SYRIA: A painful documentary infused with the occasional breath of poetry and beauty from Aleppo.
Dieter Wieczorek
Wieczorek is a film critic and regular contributor to Modern Times Review.
Published date: May 30, 2019

A documentary usually addresses a worldwide audience, but in rare cases, it can be simply a letter written to one specific person. Waad al-Kateab and Edward Watts decided to choose the second option as the form for their work. Waad al-Kateab’s commentaries are all addressed to her newborn daughter Sama, who is, of course, also a symbol of the next generation and to a future in their country. Simultaneously, For Sama lets everyone know of the reality behind the curtain of official media information: continual attacks on Aleppo, eventually leading to the total destruction of parts of the city. On a personal level, the question of responsibility, also of guilt, is evoked concerning Waad al-Kateab’s decision to stay at the side of her husband, one of the last doctors and surgeons to still resist and work.


The film is generally chronological but also integrates flashbacks from past years, moments still characterized by hope and excitement for the future. The sharp contrasts between the different time periods let the spectator perceive in just how short a time the situation completely degraded to the systematic extermination of the population. Among other detailed information, we learn that the Russian airstrikes were especially targeted at hospitals, destroying 8 out of 9, with the aim being to break the spirit of the rebellion.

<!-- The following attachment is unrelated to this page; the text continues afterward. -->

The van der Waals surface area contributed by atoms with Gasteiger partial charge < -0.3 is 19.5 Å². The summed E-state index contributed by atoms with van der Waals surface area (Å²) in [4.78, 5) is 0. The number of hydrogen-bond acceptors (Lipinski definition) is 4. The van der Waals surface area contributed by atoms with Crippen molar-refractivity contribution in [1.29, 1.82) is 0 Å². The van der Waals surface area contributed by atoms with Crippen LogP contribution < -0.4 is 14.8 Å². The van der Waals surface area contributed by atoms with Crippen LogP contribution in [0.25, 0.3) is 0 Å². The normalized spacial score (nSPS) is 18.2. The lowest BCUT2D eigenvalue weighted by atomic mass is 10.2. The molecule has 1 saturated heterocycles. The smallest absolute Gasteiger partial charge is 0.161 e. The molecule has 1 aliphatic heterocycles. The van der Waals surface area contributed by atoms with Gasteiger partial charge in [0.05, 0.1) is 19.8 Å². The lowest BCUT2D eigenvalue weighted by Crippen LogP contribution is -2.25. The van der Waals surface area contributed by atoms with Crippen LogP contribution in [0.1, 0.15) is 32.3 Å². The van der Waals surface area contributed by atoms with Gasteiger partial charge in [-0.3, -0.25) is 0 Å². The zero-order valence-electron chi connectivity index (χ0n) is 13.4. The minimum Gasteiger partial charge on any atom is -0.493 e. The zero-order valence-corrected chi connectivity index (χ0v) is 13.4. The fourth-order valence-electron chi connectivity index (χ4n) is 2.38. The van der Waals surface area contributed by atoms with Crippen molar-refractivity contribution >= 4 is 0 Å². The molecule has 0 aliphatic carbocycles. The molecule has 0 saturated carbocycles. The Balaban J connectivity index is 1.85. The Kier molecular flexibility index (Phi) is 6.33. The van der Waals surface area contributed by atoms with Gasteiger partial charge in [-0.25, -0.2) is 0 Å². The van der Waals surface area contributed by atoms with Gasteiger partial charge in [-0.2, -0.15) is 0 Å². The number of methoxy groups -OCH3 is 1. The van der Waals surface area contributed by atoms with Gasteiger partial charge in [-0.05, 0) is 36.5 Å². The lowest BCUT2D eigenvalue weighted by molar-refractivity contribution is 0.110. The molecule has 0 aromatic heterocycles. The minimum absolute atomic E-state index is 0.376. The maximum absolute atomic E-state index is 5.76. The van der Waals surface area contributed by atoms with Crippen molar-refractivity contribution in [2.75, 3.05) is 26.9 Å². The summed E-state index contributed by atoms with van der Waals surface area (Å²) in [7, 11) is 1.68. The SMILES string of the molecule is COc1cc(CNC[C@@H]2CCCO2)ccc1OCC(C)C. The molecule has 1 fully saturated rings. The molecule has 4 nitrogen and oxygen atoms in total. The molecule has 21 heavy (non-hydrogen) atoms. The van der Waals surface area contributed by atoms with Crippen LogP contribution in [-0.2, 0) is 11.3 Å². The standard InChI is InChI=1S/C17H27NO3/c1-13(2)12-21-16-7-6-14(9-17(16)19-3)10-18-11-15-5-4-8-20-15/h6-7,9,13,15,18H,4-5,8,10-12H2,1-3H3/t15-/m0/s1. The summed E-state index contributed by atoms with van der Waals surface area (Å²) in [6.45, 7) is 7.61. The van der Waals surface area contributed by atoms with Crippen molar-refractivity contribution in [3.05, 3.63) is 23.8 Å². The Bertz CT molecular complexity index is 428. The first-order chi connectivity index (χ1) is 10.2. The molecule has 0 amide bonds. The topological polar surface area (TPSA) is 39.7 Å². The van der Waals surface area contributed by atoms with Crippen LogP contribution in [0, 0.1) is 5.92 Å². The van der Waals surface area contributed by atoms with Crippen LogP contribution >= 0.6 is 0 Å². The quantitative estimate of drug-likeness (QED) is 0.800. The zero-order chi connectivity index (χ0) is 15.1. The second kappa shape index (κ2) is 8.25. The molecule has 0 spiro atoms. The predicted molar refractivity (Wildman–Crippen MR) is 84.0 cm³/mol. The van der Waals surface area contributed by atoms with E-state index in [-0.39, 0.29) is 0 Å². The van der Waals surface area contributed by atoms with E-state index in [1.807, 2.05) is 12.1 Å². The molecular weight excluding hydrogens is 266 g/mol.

Waad al-Kateab reveals her daily life in a very personal way, from her beloved garden to the floors of the hospital, completely covered in blood, where dead and wounded bodies lie side by side toward the end phase of the attacks. For personal safety, Al-Kateab lived with her child in a small room inside the hospital, protected by sandbags against bullets. Only rarely did she see her overworked husband. Her main goal was to let her child understand and maybe even accept, at some point in the future, her reasons for remaining in this permanently life-threatening situation. Filming gives her a reason to be here, to document what the remaining hospital staff and the resistance, in general, are fighting for. She also …

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